The Big Tease

A plucky hair-dresser in the big city.

THE OLD SAYING is that a girl's not put together until she's got three essentials: A good set of undergarments, a polished pair of shoes, and a terrific haircut. The latter can be harder to attain than a good cheeseburger in Glasgow, which is the central force behind this mockumentary. Crawford Mackenzie is a willful Scottish hairdresser who is ecstatic when he receives a letter from the World International Hairdressing Federation inviting him to take part in a US competition. It's a big coup for the small-town stylist.


directed by Kevin Allen

with Craig Ferguson, Kevin Allen, and Frances Fisher

opens February 11 at Broadway Market

Played by the gracefully comedic Craig Ferguson (The Drew Carey Show), Crawford heads to LA with a documentary crew to vie for the prestigious Platinum Scissors Award. There, director Kevin Allen—who also plays Crawford's lover, Gareth—adopts a much lighter tone than in his 1997 black comedy Twin Town. Like fashion designer Isaac Mizrahi in Unzipped, Crawford's a mishmash of prima donna and paranoia. By night, he obsesses over a photo of the reigning Platinum Scissorhands—the painfully coiffed, painfully Norwegian Stig Ludwiggssen (David Rasche). By day, he confidently waltzes into the WIHF Headquarters to claim his place in the Southern California hair hierarchy.

The entire time Crawford is blissfully skipping through Hollywood maxing out his credit card and gawking at celebs (David Hasselhoff makes an especially indulgent cameo), it's easy to guess that his spree will soon encounter a second-act obstacle. It turns out the coveted invitation Crawford received from the WIHF was simply a form letter. Naturally, penniless but proud, the disheveled cutter vows to enter the competition. Making an audience care about a highly mocked occupation is no easy task. But doing so with a main character who's also ensnared in the old Horatio Alger, pull-yourself-up-by-the-bootstraps plotline—naﶥ foreigner goes to big city, loses money, tries to beat the odds—is downright dangerous.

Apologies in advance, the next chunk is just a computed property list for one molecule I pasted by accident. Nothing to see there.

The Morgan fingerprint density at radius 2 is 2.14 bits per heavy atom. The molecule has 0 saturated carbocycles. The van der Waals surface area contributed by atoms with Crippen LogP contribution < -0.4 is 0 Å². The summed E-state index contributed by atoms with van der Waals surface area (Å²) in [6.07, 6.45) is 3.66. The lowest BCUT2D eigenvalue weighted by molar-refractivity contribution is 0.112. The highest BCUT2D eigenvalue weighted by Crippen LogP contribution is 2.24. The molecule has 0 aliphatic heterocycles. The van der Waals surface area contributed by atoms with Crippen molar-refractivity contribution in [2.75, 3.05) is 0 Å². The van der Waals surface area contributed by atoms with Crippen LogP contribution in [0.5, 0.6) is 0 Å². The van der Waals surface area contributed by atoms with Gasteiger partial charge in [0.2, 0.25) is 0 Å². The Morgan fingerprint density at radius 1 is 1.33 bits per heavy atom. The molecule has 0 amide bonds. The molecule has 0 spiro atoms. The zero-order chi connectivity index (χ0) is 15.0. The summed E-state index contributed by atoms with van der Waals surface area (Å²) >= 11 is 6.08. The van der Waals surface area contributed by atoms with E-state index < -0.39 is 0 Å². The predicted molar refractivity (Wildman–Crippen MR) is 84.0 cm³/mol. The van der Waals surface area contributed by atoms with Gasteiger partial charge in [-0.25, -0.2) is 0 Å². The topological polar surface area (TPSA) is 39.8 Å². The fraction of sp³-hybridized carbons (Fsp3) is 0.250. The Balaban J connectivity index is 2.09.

Despite its clich餠premise, The Big Tease is endearing without being saccharine. This is largely due to the Scottish narration. (See also: Groundskeeper Willie on The Simpsons.) Also, underdogs—especially gay ones with brogues—hold our sympathies better in cutthroat Cali than any Julia Roberts-style Cinderella/prostitute character. As the hopelessly optimistic Crawford tells his cameraman at the airport, "This is like a modern Braveheart, only it's a hairdresser movie, most of it's indoors, and nobody gets killed."

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